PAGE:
Residential Nursing Home Case Study

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Aboriginal women are hesitant to seek healthcare for themselves and make them reluctant to visit their children in the hospital due to discrimination and fear of their child being apprehended. However, the majority of these Aboriginal women stated they would not hesitate to seek medical help if their child was ill (Denison et al., 2014). If a nurse carried a belief that all Aboriginal mothers are not capable of being good mothers, the reluctance of the mothers wanting to stay in the hospital could solidify this stereotype in the nurse’s mind. These stereotypes are a result of the oppression of indigenous peoples through colonialism and the residential school system. Children were taken away at such a young age so they did not have good role models for parenting (Elias et al., 2012). Consequently, residential school survivors’ were likely to abuse their own children in the same way they themselves were mistreated, and were also more likely to abuse drugs and alcohol (Elias et al., 2012). There is a direct relationship between having family members who attended a residential…show more content…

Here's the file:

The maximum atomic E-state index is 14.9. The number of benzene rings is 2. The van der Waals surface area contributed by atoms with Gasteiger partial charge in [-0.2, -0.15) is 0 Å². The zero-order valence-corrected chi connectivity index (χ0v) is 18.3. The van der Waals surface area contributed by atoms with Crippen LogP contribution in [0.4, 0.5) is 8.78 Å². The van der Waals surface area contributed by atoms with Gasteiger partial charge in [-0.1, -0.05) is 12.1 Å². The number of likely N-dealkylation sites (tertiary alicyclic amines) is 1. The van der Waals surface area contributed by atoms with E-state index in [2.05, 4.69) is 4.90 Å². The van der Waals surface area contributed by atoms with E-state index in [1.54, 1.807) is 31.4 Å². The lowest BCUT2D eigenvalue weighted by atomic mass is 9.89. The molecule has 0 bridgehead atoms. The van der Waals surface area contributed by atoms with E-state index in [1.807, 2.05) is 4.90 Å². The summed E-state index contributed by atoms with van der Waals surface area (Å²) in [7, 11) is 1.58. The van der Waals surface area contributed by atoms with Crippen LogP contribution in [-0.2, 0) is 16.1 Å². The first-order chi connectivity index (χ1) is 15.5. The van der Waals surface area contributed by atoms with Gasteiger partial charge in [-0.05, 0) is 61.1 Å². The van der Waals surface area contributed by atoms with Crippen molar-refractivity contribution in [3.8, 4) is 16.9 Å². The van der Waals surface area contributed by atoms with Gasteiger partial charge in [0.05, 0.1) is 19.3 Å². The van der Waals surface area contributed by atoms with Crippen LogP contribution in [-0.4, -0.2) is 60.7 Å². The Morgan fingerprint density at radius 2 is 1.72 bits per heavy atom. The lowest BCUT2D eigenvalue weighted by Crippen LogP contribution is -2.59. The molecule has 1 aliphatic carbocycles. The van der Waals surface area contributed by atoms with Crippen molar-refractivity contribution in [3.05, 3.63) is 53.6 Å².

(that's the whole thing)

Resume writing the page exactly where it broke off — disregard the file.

The mother’s medical and maternity leave was coming to an end due to antipartum complications and the first weeks they spent in the neonatal intensive care unit. This financial disadvantage is an important piece of information for the nurse to discover, as the family would need to have some support for the specialized formula the infants required. Gaining this knowledge is important to ensure that the infants will have adequate care when they are discharged. In this scenario, talking to the family and then speaking on behalf of the family to the other staff members is important. Obtaining this information from the parents requires a trusting, therapeutic relationship. In building this positive relationship, the family will feel more welcome in the hospital environment and be more likely to seek help for their

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